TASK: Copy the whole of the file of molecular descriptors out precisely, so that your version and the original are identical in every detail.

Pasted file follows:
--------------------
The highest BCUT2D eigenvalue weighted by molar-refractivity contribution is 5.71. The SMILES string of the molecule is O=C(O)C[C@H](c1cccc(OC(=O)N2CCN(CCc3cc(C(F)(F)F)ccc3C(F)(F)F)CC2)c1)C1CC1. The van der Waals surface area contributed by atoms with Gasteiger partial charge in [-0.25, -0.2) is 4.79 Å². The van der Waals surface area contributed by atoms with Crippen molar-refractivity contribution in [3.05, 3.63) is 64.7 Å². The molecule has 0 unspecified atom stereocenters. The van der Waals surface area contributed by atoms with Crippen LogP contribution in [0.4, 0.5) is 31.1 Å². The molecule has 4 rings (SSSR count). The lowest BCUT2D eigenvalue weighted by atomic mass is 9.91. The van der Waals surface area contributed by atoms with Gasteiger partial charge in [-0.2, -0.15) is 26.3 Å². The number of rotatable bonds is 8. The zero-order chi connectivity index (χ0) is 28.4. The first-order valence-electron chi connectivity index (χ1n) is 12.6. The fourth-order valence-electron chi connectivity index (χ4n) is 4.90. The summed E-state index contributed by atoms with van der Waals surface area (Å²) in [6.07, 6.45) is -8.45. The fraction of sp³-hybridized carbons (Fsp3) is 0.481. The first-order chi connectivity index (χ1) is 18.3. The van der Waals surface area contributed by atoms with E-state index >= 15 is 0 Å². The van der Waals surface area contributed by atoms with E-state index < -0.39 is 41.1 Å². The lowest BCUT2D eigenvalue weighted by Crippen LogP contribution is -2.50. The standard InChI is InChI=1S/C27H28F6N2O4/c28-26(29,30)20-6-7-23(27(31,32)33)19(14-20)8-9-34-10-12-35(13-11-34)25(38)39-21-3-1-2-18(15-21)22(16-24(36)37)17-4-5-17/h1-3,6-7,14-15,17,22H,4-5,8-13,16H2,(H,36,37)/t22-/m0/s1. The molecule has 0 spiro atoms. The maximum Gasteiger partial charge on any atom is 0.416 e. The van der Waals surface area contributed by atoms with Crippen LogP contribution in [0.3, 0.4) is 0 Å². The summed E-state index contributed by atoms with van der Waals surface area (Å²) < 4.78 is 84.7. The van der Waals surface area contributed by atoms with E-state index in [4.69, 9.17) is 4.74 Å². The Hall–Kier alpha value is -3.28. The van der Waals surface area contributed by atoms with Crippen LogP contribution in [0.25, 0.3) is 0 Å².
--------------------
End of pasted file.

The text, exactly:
The highest BCUT2D eigenvalue weighted by molar-refractivity contribution is 5.71. The SMILES string of the molecule is O=C(O)C[C@H](c1cccc(OC(=O)N2CCN(CCc3cc(C(F)(F)F)ccc3C(F)(F)F)CC2)c1)C1CC1. The van der Waals surface area contributed by atoms with Gasteiger partial charge in [-0.25, -0.2) is 4.79 Å². The van der Waals surface area contributed by atoms with Crippen molar-refractivity contribution in [3.05, 3.63) is 64.7 Å². The molecule has 0 unspecified atom stereocenters. The van der Waals surface area contributed by atoms with Crippen LogP contribution in [0.4, 0.5) is 31.1 Å². The molecule has 4 rings (SSSR count). The lowest BCUT2D eigenvalue weighted by atomic mass is 9.91. The van der Waals surface area contributed by atoms with Gasteiger partial charge in [-0.2, -0.15) is 26.3 Å². The number of rotatable bonds is 8. The zero-order chi connectivity index (χ0) is 28.4. The first-order valence-electron chi connectivity index (χ1n) is 12.6. The fourth-order valence-electron chi connectivity index (χ4n) is 4.90. The summed E-state index contributed by atoms with van der Waals surface area (Å²) in [6.07, 6.45) is -8.45. The fraction of sp³-hybridized carbons (Fsp3) is 0.481. The first-order chi connectivity index (χ1) is 18.3. The van der Waals surface area contributed by atoms with E-state index >= 15 is 0 Å². The van der Waals surface area contributed by atoms with E-state index < -0.39 is 41.1 Å². The lowest BCUT2D eigenvalue weighted by Crippen LogP contribution is -2.50. The standard InChI is InChI=1S/C27H28F6N2O4/c28-26(29,30)20-6-7-23(27(31,32)33)19(14-20)8-9-34-10-12-35(13-11-34)25(38)39-21-3-1-2-18(15-21)22(16-24(36)37)17-4-5-17/h1-3,6-7,14-15,17,22H,4-5,8-13,16H2,(H,36,37)/t22-/m0/s1. The molecule has 0 spiro atoms. The maximum Gasteiger partial charge on any atom is 0.416 e. The van der Waals surface area contributed by atoms with Crippen LogP contribution in [0.3, 0.4) is 0 Å². The summed E-state index contributed by atoms with van der Waals surface area (Å²) < 4.78 is 84.7. The van der Waals surface area contributed by atoms with E-state index in [4.69, 9.17) is 4.74 Å². The Hall–Kier alpha value is -3.28. The van der Waals surface area contributed by atoms with Crippen LogP contribution in [0.25, 0.3) is 0 Å².